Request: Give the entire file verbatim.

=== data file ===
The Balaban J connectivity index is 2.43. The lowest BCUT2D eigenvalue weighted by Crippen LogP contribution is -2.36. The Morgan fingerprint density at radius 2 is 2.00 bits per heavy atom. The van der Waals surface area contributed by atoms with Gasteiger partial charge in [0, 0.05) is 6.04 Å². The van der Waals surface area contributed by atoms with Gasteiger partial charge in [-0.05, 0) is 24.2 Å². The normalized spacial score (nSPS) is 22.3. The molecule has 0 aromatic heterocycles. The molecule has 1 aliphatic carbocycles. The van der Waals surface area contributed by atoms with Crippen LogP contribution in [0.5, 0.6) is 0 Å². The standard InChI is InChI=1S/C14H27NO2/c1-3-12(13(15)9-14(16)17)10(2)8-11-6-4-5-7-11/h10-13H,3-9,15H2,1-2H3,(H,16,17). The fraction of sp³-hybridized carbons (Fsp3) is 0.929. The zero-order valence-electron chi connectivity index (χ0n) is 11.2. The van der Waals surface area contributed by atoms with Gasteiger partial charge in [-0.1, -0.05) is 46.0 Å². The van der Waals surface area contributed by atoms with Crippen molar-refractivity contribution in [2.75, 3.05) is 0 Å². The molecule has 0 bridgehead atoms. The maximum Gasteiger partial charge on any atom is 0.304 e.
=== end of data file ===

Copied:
The Balaban J connectivity index is 2.43. The lowest BCUT2D eigenvalue weighted by Crippen LogP contribution is -2.36. The Morgan fingerprint density at radius 2 is 2.00 bits per heavy atom. The van der Waals surface area contributed by atoms with Gasteiger partial charge in [0, 0.05) is 6.04 Å². The van der Waals surface area contributed by atoms with Gasteiger partial charge in [-0.05, 0) is 24.2 Å². The normalized spacial score (nSPS) is 22.3. The molecule has 0 aromatic heterocycles. The molecule has 1 aliphatic carbocycles. The van der Waals surface area contributed by atoms with Crippen LogP contribution in [0.5, 0.6) is 0 Å². The standard InChI is InChI=1S/C14H27NO2/c1-3-12(13(15)9-14(16)17)10(2)8-11-6-4-5-7-11/h10-13H,3-9,15H2,1-2H3,(H,16,17). The fraction of sp³-hybridized carbons (Fsp3) is 0.929. The zero-order valence-electron chi connectivity index (χ0n) is 11.2. The van der Waals surface area contributed by atoms with Gasteiger partial charge in [-0.1, -0.05) is 46.0 Å². The van der Waals surface area contributed by atoms with Crippen molar-refractivity contribution in [2.75, 3.05) is 0 Å². The molecule has 0 bridgehead atoms. The maximum Gasteiger partial charge on any atom is 0.304 e.